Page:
Homecomings at Norfolk tend to be heartfelt and festive affairs with families crowding piers. That’s another casualty of COVID-19. To prepare for their return stateside, the Stout’s crew was given masks, hand sanitizer, and practiced social-distancing, including sitting 6 feet apart during meals, the sailor said. 

When Stout arrived home in mid-October, the public noted how rusty it was. The Navy quickly removed the rust. 

Military Deployment photo

The needs of the Navy 

While the Stout sailor was disappointed by the deployment, they realized the command was limited by the pandemic. 

Stout’s commanding officer, Cmdr. Rich Eytel, said the command had to get “creative” to maintain morale amid the ship’s high operational tempo. 

“I truly could not be more proud of the toughness displayed by my crew,” Eytel wrote in response to questions from Insider sent through the Navy’s 2nd Fleet. 

“Through it all, the men and women onboard Stout stood the watch, corrected critical casualties, and answered the call from a nation who depended on her to be a mission-ready ship with a combat-minded crew, while isolated and alone six thousand nautical miles from home in the time of a global pandemic,” Eytel added. 

While underway, the crew spent a week completing maintenance that typically would be done in port, Eytel wrote. 

How well the crew documented that work and the ship’s other mechanical needs will matter when it’s time for Stout’s maintenance period, said retired Navy Capt. Bill Crow, president of the Virginia Ship Repair Association.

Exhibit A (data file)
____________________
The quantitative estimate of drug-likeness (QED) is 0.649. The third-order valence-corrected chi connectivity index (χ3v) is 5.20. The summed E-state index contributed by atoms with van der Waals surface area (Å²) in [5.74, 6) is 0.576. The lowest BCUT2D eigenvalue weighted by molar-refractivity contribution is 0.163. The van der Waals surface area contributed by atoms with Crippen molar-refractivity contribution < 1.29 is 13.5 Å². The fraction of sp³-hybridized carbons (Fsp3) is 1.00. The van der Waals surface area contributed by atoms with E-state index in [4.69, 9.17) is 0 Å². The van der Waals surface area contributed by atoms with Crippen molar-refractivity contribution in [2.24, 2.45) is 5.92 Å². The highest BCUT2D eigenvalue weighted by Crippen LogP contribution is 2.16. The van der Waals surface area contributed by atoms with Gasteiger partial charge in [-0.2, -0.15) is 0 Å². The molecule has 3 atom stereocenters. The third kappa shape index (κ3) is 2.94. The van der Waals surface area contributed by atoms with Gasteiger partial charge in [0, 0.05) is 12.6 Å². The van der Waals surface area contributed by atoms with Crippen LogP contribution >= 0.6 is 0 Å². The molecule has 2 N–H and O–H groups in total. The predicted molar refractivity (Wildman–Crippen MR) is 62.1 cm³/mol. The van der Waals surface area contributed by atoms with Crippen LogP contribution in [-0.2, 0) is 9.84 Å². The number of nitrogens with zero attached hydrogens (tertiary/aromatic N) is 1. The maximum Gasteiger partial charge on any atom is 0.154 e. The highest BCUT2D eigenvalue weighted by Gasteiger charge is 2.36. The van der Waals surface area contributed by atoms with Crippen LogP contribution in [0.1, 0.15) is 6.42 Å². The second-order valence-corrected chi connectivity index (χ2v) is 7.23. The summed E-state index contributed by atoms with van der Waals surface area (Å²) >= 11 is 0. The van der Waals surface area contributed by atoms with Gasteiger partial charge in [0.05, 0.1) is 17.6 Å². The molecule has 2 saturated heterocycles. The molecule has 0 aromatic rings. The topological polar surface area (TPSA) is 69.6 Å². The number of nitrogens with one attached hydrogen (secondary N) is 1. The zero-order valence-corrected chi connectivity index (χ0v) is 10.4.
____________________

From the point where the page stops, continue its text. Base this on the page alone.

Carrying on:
While a record deployment may not have been what the Stout’s sailors had in mind, all that time together can help solidify a crew and make it more self-sufficient, said Crow, whose own Navy experiences include several weeks spent off the coast of Lebanon following the 1983 attack on a US Marine compound that killed more than 200. 

“They can sit their grandson on their knee when they’re old and tell them, ‘Hey, I served my country and I did it like this,'” Crow said. 

While the long-term effects of multiple combat deployments on service members and their families have been studied, RAND Corp. sociologist Sarah Meadows said it’s hard to say what long-term toll a protracted deployment during a pandemic might have on service members who are likely to be worried about events back home and the loved ones there. 

“We haven’t done any research on what that’s like during a, you know, a global pandemic,” Meadows said of reintegration. “So it might be a little bit like coming back from being on the moon.” 

Responses could depend on a sailor’s expectations of the deployment as well as the experience itself, including the ability to communicate with family while they were gone and decompress from work, Meadows added. 

“Maybe the Navy should think about how long the particular sailors on this ship should be at home before they are eligible to get on another ship again,” Meadows said. “I wouldn’t send them out in December, right? But it’s always the needs of the Navy.”